His research team has already obtained up to 15 patents for different membranes, some of which have also been licensed.

Discovery of new nanoscale structures

Professor Tang is a world leader in membrane technology, desalination, and water re-use, having made critical contributions to the better understanding of the nanoscale structures of desalination membranes and their transport behaviors. He led the invention of aquaporin-based biomimetic membrane technology that has been widely recognized in the desalination field.

For long he had been intrigued by the huge energy consumption required for water re-use in the industrial setting. “In the conventional way, people would use separation, that is you heat up water to turn it into vapour to do the separation or use organic solvent to extract certain elements. But that is costly and energy intensive.”

His idea of a membrane resembling a piece of filter paper turns out to be a good solution. “It works on a very simple principle,” said Professor Tang. “You design the pore size of the membrane so that contaminants, either water or air, can be removed, or organic solvents can be extracted from a mixture. It is a neat and simple process, and requires only one-tenth of the conventional energy consumption.” 

But his project borne out of mere curiosity involves much high technology. Professor Tang explains: “The membrane technology has been around for almost 40 years, what we were trying to do was to invent new materials, to make materials with defined pores, very uniform pores so water can be channeled through those porous structures.”

In contrast to conventional filtering, his membrane invention is of tremendously small, molecular size. Some pores are less than 1 nanometer in size.

Finding a new direction

A structural engineer by training, he switched from concrete structures to membranes while he was a graduate student at Nanyang Technological University in Singapore. It happened because of an inspiring encounter with a professor from Stanford University. “I became his PhD student eventually,” he recalled. “I was among the very few working on the technology in his group but the more I looked at it the more I got fascinated. Though I have been in this field for 20years, there are still many critical questions unanswered and so many puzzles that I like to solve.”

The recipient of a string of international awards including the International Desalination Association Fellowship Award, he has certainly far more to work on. In Hong Kong, he is a technical consultant to the Tseung Kwan O desalination plant due to be completed in 2023.  The plant could provide about 10 per cent of the water supply in Hong Kong.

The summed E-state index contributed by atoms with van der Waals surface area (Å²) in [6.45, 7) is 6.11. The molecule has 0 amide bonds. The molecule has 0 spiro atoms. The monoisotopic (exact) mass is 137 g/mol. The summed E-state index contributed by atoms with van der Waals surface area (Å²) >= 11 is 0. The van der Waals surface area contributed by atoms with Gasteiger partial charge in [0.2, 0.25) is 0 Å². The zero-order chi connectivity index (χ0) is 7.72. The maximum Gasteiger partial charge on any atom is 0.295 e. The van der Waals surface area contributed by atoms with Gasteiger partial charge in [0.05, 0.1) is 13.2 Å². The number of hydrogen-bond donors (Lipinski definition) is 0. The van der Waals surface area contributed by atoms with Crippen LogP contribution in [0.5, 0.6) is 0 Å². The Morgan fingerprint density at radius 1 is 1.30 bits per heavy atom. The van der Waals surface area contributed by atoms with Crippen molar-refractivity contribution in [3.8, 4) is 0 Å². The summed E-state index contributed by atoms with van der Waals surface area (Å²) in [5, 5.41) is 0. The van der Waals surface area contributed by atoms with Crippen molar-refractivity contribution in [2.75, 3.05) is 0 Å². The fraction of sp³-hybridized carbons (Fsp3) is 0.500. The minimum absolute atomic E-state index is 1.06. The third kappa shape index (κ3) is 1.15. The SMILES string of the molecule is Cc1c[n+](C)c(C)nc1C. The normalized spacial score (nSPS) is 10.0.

“We are trying to make the membranes more permeable, 10 times more compared to existing ones and reduce 80 per cent of energy consumption in enabling water re-use,” he said.

Towards the goal of sustainable urbanization


Rapid urbanization in the world over the past decades has been an area of focus for Professor Chen Ji of the Department of Civil Engineering.

His efforts paid off last year, when his research with his PhD student in Shenzhen drew widespread attention from the media and scientific organisations. Together they had produced mappings contrasting built-up areas (BUAs) with pleasant green environments with those without in various parts of the world.

“One of our findings is that cities in the lowest income countries face a serious problem with population growth and have an urban expansion path that is below that growth. The population is growing too fast,” said Professor Chen.

“Another big issue is that their urban environment is getting even worse. We hope the study will provide some warning signals to those cities to have more governance over their urbanization.”

Unearthing valuable data

Based on a rich dataset from 841 cities during 2001–2018, the study was published in Nature Communications last October. The team collected the data using a newly developed method that can rapidly analyse several terabytes of data from publicly available US satellite data. A vegetation index was deployed to measure the extent of greening in different areas.

It is the first time such a global picture of urbanization and greening was discovered. Professor Chen calls for speedy action from governments in regions that failed to provide a suitable living environment for their growing populations. “If no strategy is taken, then those regions will face very serious problems like slum, traffic chaos, education, etc. Millions of people are living in cities in low-income, or least-developed countries,” he said.

As shown by his research, greening is generally satisfactory in developed cities such as New York, whereas in cities like Lagos in Nigeria, which is also the largest city in Africa, a decent living environment is lacking, despite the vast number of residents there. The situation in some cities in India covered by the research is equally problematic.